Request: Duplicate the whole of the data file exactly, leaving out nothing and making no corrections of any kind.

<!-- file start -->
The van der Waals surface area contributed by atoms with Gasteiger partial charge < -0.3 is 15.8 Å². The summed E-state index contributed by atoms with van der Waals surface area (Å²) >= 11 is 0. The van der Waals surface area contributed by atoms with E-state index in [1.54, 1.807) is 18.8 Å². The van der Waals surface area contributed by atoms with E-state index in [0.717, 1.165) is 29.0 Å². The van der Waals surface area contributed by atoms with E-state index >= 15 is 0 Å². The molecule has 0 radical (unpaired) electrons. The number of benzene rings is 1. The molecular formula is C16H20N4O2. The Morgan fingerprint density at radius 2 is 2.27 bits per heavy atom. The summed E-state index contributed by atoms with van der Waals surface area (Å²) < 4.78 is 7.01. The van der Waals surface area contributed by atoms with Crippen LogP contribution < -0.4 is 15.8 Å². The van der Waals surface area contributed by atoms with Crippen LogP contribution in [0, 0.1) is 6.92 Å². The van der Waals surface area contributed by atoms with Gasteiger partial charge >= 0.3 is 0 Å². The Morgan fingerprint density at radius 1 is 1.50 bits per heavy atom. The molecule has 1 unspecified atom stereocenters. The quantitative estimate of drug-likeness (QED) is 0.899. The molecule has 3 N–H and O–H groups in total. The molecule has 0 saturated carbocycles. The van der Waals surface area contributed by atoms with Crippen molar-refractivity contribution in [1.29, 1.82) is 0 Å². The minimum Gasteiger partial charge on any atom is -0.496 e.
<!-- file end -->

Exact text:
The van der Waals surface area contributed by atoms with Gasteiger partial charge < -0.3 is 15.8 Å². The summed E-state index contributed by atoms with van der Waals surface area (Å²) >= 11 is 0. The van der Waals surface area contributed by atoms with E-state index in [1.54, 1.807) is 18.8 Å². The van der Waals surface area contributed by atoms with E-state index in [0.717, 1.165) is 29.0 Å². The van der Waals surface area contributed by atoms with E-state index >= 15 is 0 Å². The molecule has 0 radical (unpaired) electrons. The number of benzene rings is 1. The molecular formula is C16H20N4O2. The Morgan fingerprint density at radius 2 is 2.27 bits per heavy atom. The summed E-state index contributed by atoms with van der Waals surface area (Å²) < 4.78 is 7.01. The van der Waals surface area contributed by atoms with Crippen LogP contribution < -0.4 is 15.8 Å². The van der Waals surface area contributed by atoms with Crippen LogP contribution in [0, 0.1) is 6.92 Å². The van der Waals surface area contributed by atoms with Gasteiger partial charge >= 0.3 is 0 Å². The Morgan fingerprint density at radius 1 is 1.50 bits per heavy atom. The molecule has 1 unspecified atom stereocenters. The quantitative estimate of drug-likeness (QED) is 0.899. The molecule has 3 N–H and O–H groups in total. The molecule has 0 saturated carbocycles. The van der Waals surface area contributed by atoms with Crippen molar-refractivity contribution in [1.29, 1.82) is 0 Å². The minimum Gasteiger partial charge on any atom is -0.496 e.